Government folds under firearms industry pressure

Hinchinbrook MP Nick Dametto has cautiously welcomed a backflip by the State Labor Government that will allow licensed armourers and licensed dealers to provide essential services to primary producers and other industries which rely on weapons to do their jobs.

QUEENSLAND’S licensed firearms dealers and armourers have had a partial win for common sense after the State Labor Government backflipped on a decision to shut them down.

Facing relentless pressure from the agricultural and professional shooting industries, State Agricultural Industry Development Minister Mark Furner announced the policy change late this morning, with a directive from the Chief Health Officer (CHO) now allowing licensed firearms dealers and armourers to provide essential services to primary producers and other industries which rely on firearms to do their jobs.

But Hinchinbrook MP Nick Dametto, who led the call against the government’s initial decision to completely shut down all firearms dealers and armourers last Saturday, said recreational shooters were still being unfairly targeted.

“I welcome this move by the government, but in reality there was no need to shut down any licensed firearm dealer or armourer in the first place. It created so much unnecessary turmoil and threatened people’s livelihoods,” he said.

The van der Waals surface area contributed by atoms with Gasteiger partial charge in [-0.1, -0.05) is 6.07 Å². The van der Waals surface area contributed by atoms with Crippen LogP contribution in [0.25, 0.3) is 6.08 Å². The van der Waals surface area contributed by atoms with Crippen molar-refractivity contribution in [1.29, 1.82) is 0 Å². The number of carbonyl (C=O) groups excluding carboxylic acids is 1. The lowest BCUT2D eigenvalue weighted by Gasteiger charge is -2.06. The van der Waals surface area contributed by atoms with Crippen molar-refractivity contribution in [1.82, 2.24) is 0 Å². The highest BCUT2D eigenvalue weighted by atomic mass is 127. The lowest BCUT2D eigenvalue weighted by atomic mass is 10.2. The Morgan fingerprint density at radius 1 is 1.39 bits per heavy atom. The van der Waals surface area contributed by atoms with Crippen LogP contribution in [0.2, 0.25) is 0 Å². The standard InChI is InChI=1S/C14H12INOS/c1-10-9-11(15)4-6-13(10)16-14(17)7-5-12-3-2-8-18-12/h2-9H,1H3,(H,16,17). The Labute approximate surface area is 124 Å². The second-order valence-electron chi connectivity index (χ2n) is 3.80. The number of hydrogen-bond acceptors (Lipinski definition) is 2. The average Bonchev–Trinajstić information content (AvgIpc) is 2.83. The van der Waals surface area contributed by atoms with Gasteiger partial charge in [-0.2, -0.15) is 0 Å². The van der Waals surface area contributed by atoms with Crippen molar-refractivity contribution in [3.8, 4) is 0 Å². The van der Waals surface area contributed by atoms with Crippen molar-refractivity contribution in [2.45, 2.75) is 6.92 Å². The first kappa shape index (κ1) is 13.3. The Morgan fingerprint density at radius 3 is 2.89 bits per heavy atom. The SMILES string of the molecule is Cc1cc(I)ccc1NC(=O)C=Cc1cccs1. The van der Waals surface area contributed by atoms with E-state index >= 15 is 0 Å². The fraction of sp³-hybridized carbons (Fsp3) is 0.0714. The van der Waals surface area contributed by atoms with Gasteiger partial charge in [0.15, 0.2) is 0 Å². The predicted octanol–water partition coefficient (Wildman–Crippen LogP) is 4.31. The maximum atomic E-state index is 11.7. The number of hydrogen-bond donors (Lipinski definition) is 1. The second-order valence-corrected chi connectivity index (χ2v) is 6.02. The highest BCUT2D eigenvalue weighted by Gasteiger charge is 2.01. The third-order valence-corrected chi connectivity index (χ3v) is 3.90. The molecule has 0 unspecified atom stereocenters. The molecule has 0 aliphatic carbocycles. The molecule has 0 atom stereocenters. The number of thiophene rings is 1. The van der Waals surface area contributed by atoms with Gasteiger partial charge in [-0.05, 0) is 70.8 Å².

“Licensed recreational shooters still appear to be barred from purchasing weapons and ammunition which is an infringement of their rights to enjoy their sport in a safe and responsible manner.

“In my view, so long as you maintain a safe social distance of 1.5m, there should be no reason why a licensed recreational shooter cannot prearrange a visit to a range or private property on his own or with a fellow shooter. That would still respect the public health guidelines that have been set out by the government.”

Under the new directive from the CHO, licensed armourers and dealers may store, modify, repair, acquire or supply weapons and ammunition to commercial pest controllers or feral animal controllers, vets, shark control contractors and a number of other state and federal bodies.

Mr Dametto he and his fellow Katter’s Australian Party MPs would continue to stand up for the right of licensed and responsible firearm owners across Queensland.

“We appreciate the new exemptions but we are still a long way from where we want to land on this issue,” he said.

“Licensed firearm owners are everyday working people who have been unfairly targeted by governments of all political persuasions over the years.

“My promise is that myself and Katter’s Australian Party MPs will always be at the forefront fighting for the rights of responsible licensed firearm owners.”

Kennedy MP Bob Katter said he was “deeply relieved” that “hundreds of thousands of weapons and ammunition will not be sitting in empty unattended firearm shops”.

“People don’t realise that this is an important industry; it’s an essential adjunct to the food production and macropod harvesting industries,” he said.

“We have been passionately fighting this all week, especially Hinchinbrook MP Nick Dametto.

“It’s a terrific breakthrough and we thank everybody for it.”

Nick Dametto MP